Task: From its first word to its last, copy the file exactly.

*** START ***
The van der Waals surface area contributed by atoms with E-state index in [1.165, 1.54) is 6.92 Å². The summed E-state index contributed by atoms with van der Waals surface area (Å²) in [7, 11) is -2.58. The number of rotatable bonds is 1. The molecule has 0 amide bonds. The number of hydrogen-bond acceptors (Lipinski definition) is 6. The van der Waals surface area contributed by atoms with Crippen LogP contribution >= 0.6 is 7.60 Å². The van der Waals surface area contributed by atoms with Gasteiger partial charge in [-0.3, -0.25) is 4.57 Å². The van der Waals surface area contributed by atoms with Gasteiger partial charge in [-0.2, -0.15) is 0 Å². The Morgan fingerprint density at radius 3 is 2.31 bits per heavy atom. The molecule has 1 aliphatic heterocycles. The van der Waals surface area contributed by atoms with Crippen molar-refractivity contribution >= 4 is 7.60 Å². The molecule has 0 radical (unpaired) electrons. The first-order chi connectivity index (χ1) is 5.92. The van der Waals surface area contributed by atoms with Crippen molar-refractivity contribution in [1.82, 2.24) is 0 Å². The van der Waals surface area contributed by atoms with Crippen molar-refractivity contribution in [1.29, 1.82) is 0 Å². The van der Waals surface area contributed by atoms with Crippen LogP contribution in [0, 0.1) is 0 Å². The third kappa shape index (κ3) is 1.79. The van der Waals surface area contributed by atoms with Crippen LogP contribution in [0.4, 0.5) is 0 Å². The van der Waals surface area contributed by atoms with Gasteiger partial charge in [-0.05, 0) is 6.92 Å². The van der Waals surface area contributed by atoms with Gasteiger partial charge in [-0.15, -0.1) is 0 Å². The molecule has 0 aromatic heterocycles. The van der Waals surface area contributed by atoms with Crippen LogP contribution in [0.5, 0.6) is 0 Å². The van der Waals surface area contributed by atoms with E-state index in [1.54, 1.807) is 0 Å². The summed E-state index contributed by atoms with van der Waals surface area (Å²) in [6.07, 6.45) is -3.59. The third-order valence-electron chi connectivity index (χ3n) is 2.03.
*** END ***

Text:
The van der Waals surface area contributed by atoms with E-state index in [1.165, 1.54) is 6.92 Å². The summed E-state index contributed by atoms with van der Waals surface area (Å²) in [7, 11) is -2.58. The number of rotatable bonds is 1. The molecule has 0 amide bonds. The number of hydrogen-bond acceptors (Lipinski definition) is 6. The van der Waals surface area contributed by atoms with Crippen LogP contribution >= 0.6 is 7.60 Å². The van der Waals surface area contributed by atoms with Gasteiger partial charge in [-0.3, -0.25) is 4.57 Å². The van der Waals surface area contributed by atoms with Gasteiger partial charge in [-0.2, -0.15) is 0 Å². The Morgan fingerprint density at radius 3 is 2.31 bits per heavy atom. The molecule has 1 aliphatic heterocycles. The van der Waals surface area contributed by atoms with Crippen molar-refractivity contribution >= 4 is 7.60 Å². The molecule has 0 radical (unpaired) electrons. The first-order chi connectivity index (χ1) is 5.92. The van der Waals surface area contributed by atoms with Crippen molar-refractivity contribution in [1.82, 2.24) is 0 Å². The van der Waals surface area contributed by atoms with Crippen molar-refractivity contribution in [1.29, 1.82) is 0 Å². The van der Waals surface area contributed by atoms with Crippen LogP contribution in [0, 0.1) is 0 Å². The third kappa shape index (κ3) is 1.79. The van der Waals surface area contributed by atoms with Crippen LogP contribution in [0.4, 0.5) is 0 Å². The van der Waals surface area contributed by atoms with Gasteiger partial charge in [-0.05, 0) is 6.92 Å². The van der Waals surface area contributed by atoms with Gasteiger partial charge in [-0.15, -0.1) is 0 Å². The molecule has 0 aromatic heterocycles. The van der Waals surface area contributed by atoms with Crippen LogP contribution in [0.5, 0.6) is 0 Å². The van der Waals surface area contributed by atoms with E-state index in [1.54, 1.807) is 0 Å². The summed E-state index contributed by atoms with van der Waals surface area (Å²) in [6.07, 6.45) is -3.59. The third-order valence-electron chi connectivity index (χ3n) is 2.03.